Page 107 - Clinical relevance of current materials for cranial implants
P. 107

Cranioplasty aims to repair a defect in the cranium and is one of the oldest neurosurgical procedures. Archeological evidence dates back to 3000 BC and suggests that the Incas performed skull reconstruction using gold plates1. In the 16th century Fallopius also recommended repair with gold plates2 and one century later, in 1668, the Dutch surgeon van Meekeren reported on the repair of a cranial defect in a Russian soldier with bone derived from a dog skull2.
Cranioplasty provides protection to the underlying brain and is performed for both
functional and esthetic reasons. It aspires neurologic recovery, as described with reconstruction for the sinking scalp flap or syndrome of the trephined 3-8. Disadvantages 5 to delayed cranioplasty involve a temporarily unprotected brain as well as an aesthetic
deformity9. Timing seems to be important in the neurological outcome of patients
but also in avoiding complications10. Cranioplasty is most commonly performed
after previous craniectomy for traumatic brain injury, stroke, after intracranial tumor
surgery and intracranial infections11-21.
Material choice for cranioplasty is still controversial, which brings complexity to this seemingly straightforward procedure10,22-24. Harvest sites for autologous bone grafts include iliac crest, rib, sternum, scapula and the skull25. At present, autologous bone flap replacement using the previously removed bone flap is the most common practice. Autologous bone does not exert immune rejection and is effective as a substrate for bone ingrowth and revascularization. Besides this autologous bone reconstruction has relatively low costs26. However, there is a risk of infection, resorption and in this case its strength gradually reduces. This has led to a search for synthetic materials8,10,24,27-29. At present, there are primarily 3 classes of allografts: metal, ceramic and polymer30. Titanium is the only metal still in use. It is a biocompatible material with a low infection rate 31. Nonetheless titanium has certain disadvantages: the material is expensive and leads to artifacts on imaging27,32. Furthermore, it is a very strong material that shows no deflection in cases of traumatic stress and consequently it has no protective energy-absorbing properties31. Hydroxyapatite is a ceramic, which is known to be a good scaffolding material for bony ingrowth30. Unfortunately, it is rather limited for use in larger defects because of its brittleness and low tensile strength33,34. Poly(methyl methacrylate) (PMMA), a polymer, has been widely used because of its low cost, radiolucency and lack of thermoconduction. Nonetheless it is associated with complications such as infection, fragmentation and a lack of incorporation27,35.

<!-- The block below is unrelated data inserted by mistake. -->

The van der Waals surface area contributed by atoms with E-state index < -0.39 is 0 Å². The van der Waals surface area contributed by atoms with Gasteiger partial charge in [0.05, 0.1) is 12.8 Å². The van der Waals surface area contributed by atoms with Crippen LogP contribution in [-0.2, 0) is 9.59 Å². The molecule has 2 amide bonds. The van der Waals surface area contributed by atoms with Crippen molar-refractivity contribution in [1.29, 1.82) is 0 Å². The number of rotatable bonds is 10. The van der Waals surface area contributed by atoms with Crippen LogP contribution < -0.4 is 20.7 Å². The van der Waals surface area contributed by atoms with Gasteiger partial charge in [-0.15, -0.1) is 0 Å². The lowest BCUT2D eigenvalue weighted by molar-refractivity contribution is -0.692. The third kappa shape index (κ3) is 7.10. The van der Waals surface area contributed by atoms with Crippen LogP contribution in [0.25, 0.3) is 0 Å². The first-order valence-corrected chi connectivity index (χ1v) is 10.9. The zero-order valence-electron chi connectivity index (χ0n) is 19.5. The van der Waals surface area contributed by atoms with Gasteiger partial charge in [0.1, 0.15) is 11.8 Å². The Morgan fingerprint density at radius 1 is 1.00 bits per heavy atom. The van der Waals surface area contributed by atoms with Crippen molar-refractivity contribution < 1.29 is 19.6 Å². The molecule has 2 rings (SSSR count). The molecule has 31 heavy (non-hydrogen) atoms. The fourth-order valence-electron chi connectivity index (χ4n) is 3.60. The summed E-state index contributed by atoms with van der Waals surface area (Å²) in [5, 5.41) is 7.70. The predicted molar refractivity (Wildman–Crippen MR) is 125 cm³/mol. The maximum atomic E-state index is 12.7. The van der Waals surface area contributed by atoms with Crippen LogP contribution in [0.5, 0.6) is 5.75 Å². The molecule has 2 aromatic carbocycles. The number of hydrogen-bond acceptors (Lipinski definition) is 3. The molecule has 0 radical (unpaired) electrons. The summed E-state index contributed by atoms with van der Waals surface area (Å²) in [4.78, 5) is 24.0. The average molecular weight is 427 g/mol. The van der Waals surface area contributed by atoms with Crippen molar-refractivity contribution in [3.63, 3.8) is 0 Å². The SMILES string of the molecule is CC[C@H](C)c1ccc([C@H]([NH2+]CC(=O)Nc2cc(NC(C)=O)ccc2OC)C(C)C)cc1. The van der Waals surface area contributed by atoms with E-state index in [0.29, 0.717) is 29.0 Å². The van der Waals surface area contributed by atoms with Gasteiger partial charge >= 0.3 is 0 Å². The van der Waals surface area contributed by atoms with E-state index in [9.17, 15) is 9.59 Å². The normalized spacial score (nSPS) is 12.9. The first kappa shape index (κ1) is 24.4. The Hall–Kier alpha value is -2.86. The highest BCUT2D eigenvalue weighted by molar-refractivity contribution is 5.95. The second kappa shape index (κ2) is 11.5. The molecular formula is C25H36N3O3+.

PEEK cranioplasty

   105   106   107   108   109